The ocean has always fascinated me. Maybe it’s the way the waves would feel crashing against my toes on the sandy shore that one day a year that our family would drive to the beach. The anticipation to see the ocean just once through my eyes each summer would give me that satisfaction of realizing that I really am that small compared to its greatness. It always humbled me to see how it worked so effortlessly; the impending waves would always kiss the shoreline again and again no matter what. The vastness of the ocean is still so wondrous to me.

But I’d be lying if I said I don’t see the marvelous sea in a slightly different light now. I am not so naive anymore. The ocean is suffering and we are to blame.

According to Grist, one 2019 report states that ocean temperatures are rising at an increasingly accelerated pace, much faster than scientists originally believed. But what does this mean for us? And more importantly, what can we do about it?

Plain and simply, higher sea temperatures affect wildlife above and below the surface. Another article from Grist assures that “if life goes on as usual, climate change will disrupt more than half of the world’s ocean habitat in the next 15 years, and 86 percent by 2050”. Hotter oceans means many things. Extinctions of species occur because they are not suited for the changing habitat. Some waters have become too acidic and hostile for the species that are used to cooler temperatures.

Coral have especially suffered. Grist cites that major die-offs have occurred due to the mass bleaching caused by warming ocean temperatures. Since corals have diminished in areas, fish have left to find new homes because their current ones were threatened by drastic changes. Humans rely on fish as a major source of protein. Without the cooler waters, coral, and the fish populations, we are looking at a food source we consistently rely on to change indefinitely.

In addition, the increase in greenhouse gas emissions into the atmosphere additionally means more rain, higher sea levels and flooding, more tropical storms, depleting oxygen levels, and melting ice caps and glaciers in arctic areas. Many land species that rely on fish and other crustaceans as food sources have had to adapt to the change in resources. Additionally, ice caps have melted tremendously in previous years; most notably, polar bears are the face of climate change and the effects that have occurred to oceans and sea life.

We are better than this. We can do better than this. So why haven’t we? The Earth has provided every single one of us with more than we can ever repay it for, whether we realize it or not. The food we eat, the oceans we swim in each summer, the roads we drive on…the list is endless. All of these activities we do regularly take something from the Earth.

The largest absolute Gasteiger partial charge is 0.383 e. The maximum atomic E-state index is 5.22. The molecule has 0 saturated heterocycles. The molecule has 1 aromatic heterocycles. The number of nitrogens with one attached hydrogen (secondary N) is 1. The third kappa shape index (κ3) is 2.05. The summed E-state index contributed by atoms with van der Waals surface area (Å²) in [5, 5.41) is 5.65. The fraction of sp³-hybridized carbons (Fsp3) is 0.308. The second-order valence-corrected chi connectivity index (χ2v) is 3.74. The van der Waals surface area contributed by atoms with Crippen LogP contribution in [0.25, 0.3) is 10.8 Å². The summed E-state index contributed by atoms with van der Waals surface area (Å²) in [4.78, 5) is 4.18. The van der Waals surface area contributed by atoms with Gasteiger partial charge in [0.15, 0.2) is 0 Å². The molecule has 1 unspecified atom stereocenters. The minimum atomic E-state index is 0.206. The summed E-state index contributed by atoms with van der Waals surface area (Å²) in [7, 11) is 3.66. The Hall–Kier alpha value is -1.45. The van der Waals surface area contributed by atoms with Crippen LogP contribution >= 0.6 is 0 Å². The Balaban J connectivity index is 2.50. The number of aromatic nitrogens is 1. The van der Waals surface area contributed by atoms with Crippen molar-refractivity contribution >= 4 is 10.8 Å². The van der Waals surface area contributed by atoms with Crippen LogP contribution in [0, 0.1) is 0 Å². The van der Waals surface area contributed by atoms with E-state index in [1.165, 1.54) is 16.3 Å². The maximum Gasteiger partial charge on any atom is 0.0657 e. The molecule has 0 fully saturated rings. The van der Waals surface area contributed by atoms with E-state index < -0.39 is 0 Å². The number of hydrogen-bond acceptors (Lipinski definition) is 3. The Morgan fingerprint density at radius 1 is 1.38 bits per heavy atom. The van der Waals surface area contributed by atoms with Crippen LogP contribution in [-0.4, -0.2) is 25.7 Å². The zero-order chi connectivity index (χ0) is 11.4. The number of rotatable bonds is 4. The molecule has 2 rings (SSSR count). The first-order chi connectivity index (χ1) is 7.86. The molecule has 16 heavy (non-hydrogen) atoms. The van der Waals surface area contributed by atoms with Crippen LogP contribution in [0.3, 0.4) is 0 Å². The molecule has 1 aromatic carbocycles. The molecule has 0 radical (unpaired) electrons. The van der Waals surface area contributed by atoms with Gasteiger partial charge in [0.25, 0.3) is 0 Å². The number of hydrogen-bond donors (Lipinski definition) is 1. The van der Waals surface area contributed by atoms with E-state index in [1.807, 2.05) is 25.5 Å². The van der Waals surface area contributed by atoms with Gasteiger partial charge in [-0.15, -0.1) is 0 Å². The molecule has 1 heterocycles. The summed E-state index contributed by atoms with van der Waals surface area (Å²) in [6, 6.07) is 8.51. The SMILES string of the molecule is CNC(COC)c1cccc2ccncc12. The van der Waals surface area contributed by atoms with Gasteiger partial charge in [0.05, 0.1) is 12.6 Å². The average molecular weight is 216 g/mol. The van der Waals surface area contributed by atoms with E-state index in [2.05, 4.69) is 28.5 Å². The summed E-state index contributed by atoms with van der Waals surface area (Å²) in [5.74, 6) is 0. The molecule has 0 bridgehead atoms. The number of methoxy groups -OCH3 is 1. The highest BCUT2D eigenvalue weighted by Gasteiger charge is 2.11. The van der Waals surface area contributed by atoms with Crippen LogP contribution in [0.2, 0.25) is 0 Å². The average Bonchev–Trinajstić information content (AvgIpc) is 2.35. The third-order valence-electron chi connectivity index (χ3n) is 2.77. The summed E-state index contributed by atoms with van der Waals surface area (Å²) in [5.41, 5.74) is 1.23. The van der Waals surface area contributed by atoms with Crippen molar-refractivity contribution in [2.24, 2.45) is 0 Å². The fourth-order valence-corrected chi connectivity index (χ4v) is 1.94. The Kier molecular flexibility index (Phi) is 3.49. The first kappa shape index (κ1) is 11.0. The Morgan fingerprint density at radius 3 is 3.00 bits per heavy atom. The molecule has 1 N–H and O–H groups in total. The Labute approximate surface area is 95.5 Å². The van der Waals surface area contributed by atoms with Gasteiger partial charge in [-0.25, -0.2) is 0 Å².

The ocean takes up at least 70 percent of the planet. Isn’t it concerning to know that a large portion of it is polluted? If we lose the ocean, we lose nearly everything. There has to be and should be concern for something that encompasses so much of the planet.

To not care about our oceans now because we will not be around for when the issue gets worse is the selfish choice. We should want a planet that is sustainable for all who will ever inhabit it, not just for our own time-being here. Climate change and the altering of the world’s oceans is not an issue of the future; it is happening now and is realer than ever. It is more than an issue that only our scientists need worry about. The changing ocean levels, temperatures, and ecosystems are a social justice issue that we all should partake in. Whether that means going to your local beach and picking up trash every now and then, participating in protests, supporting legislation like the Green New Deal or other environmental acts, or even just educating yourself about the ocean’s state and spreading that knowledge to others can make a difference, no matter how small.

This week, in an article reported by The Independent, Congresswoman Alexandria Ocasio-Cortez stated that even if environmental propositions like the Green New Deal seem unrealistic or impossible, that it matters most when a person is “at least trying” and that can be enough to give someone the power to start making a change. Not a terrible way to think about the impending fate of the Earth and the oceans that we have ravaged for years, when in fact, the reality is so much more bleak.

Maybe I didn’t notice the trash then or realize what was happening under the depths of those pristine-looking waves so many years ago, but I do every time I step onto the same shores now.


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